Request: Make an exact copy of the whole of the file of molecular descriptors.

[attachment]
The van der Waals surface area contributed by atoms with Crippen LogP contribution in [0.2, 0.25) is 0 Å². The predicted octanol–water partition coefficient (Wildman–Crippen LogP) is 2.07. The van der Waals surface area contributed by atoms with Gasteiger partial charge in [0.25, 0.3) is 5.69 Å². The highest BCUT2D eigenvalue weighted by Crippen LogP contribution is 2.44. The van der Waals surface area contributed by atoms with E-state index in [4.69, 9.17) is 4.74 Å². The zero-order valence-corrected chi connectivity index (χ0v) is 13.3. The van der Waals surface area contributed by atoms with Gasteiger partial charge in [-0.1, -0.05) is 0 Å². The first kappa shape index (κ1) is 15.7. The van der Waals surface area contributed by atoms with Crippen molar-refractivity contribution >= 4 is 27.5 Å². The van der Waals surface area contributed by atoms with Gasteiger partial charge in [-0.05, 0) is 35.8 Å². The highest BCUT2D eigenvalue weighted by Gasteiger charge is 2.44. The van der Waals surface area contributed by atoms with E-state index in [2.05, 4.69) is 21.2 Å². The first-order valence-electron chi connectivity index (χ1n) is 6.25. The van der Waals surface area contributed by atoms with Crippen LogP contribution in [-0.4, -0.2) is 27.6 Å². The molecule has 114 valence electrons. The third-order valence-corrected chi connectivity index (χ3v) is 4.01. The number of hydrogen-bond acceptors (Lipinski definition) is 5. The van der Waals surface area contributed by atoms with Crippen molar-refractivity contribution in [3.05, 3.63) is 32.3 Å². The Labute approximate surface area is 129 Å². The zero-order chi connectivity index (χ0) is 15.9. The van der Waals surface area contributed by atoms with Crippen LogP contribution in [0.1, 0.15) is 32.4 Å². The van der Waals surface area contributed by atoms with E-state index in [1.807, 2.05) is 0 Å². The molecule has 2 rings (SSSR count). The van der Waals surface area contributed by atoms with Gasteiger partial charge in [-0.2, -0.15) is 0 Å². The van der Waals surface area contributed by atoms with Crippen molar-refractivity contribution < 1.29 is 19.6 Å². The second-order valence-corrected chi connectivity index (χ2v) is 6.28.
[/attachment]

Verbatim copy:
The van der Waals surface area contributed by atoms with Crippen LogP contribution in [0.2, 0.25) is 0 Å². The predicted octanol–water partition coefficient (Wildman–Crippen LogP) is 2.07. The van der Waals surface area contributed by atoms with Gasteiger partial charge in [0.25, 0.3) is 5.69 Å². The highest BCUT2D eigenvalue weighted by Crippen LogP contribution is 2.44. The van der Waals surface area contributed by atoms with E-state index in [4.69, 9.17) is 4.74 Å². The zero-order valence-corrected chi connectivity index (χ0v) is 13.3. The van der Waals surface area contributed by atoms with Gasteiger partial charge in [-0.1, -0.05) is 0 Å². The first kappa shape index (κ1) is 15.7. The van der Waals surface area contributed by atoms with Crippen molar-refractivity contribution >= 4 is 27.5 Å². The van der Waals surface area contributed by atoms with Gasteiger partial charge in [-0.05, 0) is 35.8 Å². The highest BCUT2D eigenvalue weighted by Gasteiger charge is 2.44. The van der Waals surface area contributed by atoms with E-state index in [2.05, 4.69) is 21.2 Å². The first-order valence-electron chi connectivity index (χ1n) is 6.25. The van der Waals surface area contributed by atoms with Crippen LogP contribution in [-0.4, -0.2) is 27.6 Å². The molecule has 114 valence electrons. The third-order valence-corrected chi connectivity index (χ3v) is 4.01. The number of hydrogen-bond acceptors (Lipinski definition) is 5. The van der Waals surface area contributed by atoms with Crippen molar-refractivity contribution in [3.05, 3.63) is 32.3 Å². The Labute approximate surface area is 129 Å². The zero-order chi connectivity index (χ0) is 15.9. The van der Waals surface area contributed by atoms with Crippen LogP contribution in [0.1, 0.15) is 32.4 Å². The van der Waals surface area contributed by atoms with E-state index in [1.807, 2.05) is 0 Å². The molecule has 2 rings (SSSR count). The van der Waals surface area contributed by atoms with Gasteiger partial charge in [-0.2, -0.15) is 0 Å². The van der Waals surface area contributed by atoms with Crippen molar-refractivity contribution < 1.29 is 19.6 Å². The second-order valence-corrected chi connectivity index (χ2v) is 6.28.